Christopher Schutte, a senior staff writer for the Brown Daily Herald, recently wrote a great piece about the inner-workings of our lab, including insight from multiple lab members! Check it out here!
Congratulations to Jae and Joey for their first authored publication!
A complex web of social and moral norms governs many everyday human behaviors, acting as the glue for social harmony. The existence of moral norms helps elucidate the psychological motivations underlying a wide variety of seemingly puzzling behavior, including why humans help or trust total strangers. In this review, we examine four widespread moral norms: Fairness, altruism, trust, and cooperation, and consider how a single social instrument—reciprocity—underpins compliance to these norms. Using a game theoretic framework, we examine how both context and emotions moderate moral standards, and by extension, moral behavior. We additionally discuss how a mechanism of reciprocity facilitates the adherence to, and enforcement of, these moral norms through a core network of brain regions involved in processing reward. In contrast, violating this set of moral norms elicits neural activation in regions involved in resolving decision conflict and exerting cognitive control. Finally, we review how a reinforcement mechanism likely governs learning about morally normative behavior. Together, this review aims to explain how moral norms are deployed in ways that facilitate flexible moral choices.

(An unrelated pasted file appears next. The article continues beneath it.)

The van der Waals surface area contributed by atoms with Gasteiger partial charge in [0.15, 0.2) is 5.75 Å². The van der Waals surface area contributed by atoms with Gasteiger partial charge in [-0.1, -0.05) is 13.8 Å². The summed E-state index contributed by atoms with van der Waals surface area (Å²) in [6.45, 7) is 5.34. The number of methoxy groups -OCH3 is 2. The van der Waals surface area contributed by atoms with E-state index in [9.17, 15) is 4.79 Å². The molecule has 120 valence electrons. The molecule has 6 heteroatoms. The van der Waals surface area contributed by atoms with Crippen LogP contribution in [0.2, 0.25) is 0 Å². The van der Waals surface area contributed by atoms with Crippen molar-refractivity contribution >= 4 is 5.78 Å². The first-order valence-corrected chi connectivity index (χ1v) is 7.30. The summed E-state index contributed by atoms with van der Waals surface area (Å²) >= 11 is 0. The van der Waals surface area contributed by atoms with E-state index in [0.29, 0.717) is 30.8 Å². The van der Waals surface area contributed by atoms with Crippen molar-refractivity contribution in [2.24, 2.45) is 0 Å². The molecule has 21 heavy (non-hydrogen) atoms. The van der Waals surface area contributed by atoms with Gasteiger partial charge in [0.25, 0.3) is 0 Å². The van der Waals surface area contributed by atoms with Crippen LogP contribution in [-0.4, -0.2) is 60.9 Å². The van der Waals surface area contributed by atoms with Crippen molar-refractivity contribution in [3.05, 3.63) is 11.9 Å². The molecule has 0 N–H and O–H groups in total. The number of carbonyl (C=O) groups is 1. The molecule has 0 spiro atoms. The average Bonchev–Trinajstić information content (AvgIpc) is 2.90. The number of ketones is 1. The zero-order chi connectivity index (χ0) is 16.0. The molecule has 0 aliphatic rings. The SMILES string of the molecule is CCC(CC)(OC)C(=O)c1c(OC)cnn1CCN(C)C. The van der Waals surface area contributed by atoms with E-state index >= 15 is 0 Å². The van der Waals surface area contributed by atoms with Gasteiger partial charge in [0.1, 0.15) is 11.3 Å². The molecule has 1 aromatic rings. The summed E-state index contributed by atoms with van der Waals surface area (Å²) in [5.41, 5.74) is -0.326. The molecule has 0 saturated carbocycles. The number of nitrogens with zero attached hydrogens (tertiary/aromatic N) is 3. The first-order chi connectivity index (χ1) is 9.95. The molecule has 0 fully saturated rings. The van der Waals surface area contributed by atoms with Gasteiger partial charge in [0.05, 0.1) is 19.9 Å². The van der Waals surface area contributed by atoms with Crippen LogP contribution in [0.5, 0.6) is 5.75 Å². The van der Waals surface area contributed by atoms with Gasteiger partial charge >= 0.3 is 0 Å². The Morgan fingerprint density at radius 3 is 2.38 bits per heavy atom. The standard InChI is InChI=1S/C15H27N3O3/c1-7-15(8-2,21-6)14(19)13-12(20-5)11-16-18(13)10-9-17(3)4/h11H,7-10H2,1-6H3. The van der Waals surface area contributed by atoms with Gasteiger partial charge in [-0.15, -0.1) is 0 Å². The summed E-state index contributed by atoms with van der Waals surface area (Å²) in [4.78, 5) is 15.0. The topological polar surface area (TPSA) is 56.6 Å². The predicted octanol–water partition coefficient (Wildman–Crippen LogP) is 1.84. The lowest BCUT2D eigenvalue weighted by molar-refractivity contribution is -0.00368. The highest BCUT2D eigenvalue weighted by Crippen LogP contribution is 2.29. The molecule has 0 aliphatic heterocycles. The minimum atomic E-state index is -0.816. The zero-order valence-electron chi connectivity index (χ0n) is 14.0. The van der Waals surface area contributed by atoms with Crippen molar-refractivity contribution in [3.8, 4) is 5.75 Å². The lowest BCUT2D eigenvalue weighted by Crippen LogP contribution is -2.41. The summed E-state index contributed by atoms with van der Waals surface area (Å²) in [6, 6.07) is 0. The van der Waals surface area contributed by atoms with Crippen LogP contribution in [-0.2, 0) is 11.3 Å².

There is little consensus about how moral values are learned. Using a novel social learning task, we examine whether vicarious learning impacts moral values—specifically fairness preferences—during decisions to restore justice. In both laboratory and Internet-based experimental settings, we employ a dyadic justice game where participants receive unfair splits of money from another player and respond resoundingly to the fairness violations by exhibiting robust nonpunitive, compensatory behavior (baseline behavior). In a subsequent learning phase, participants are tasked with responding to fairness violations on behalf of another participant (a receiver) and are given explicit trial-by-trial feedback about the receiver’s fairness preferences (e.g., whether they prefer punishment as a means of restoring justice). This allows participants to update their decisions in accordance with the receiver’s feedback (learning behavior). In a final test phase, participants again directly experience fairness violations. After learning about a receiver who prefers highly punitive measures, participants significantly enhance their own endorsement of punishment during the test phase compared with baseline. Computational learning models illustrate the acquisition of these moral values is governed by a reinforcement mechanism, revealing it takes as little as being exposed to the preferences of a single individual to shift one’s own desire for punishment when responding to fairness violations. Together this suggests that even in the absence of explicit social pressure, fairness preferences are highly labile. PDF, SI
Undergraduate research assistant, Nancy Nkoudou, was interviewed about her research experience, career path, and the project for which she was awarded an Undergraduate Teaching and Research Award (UTRA)! Go Nancy!
Our recent feature in The Hechinger Report!
We are pleased to announce that our paper "Tolerance to ambiguous uncertainty predicts prosocial behavior" has been featured on the Editors’ Highlights webpage in "From Brain to Behaviour" in Nature Communications.
Our recent feature in Psychology Today!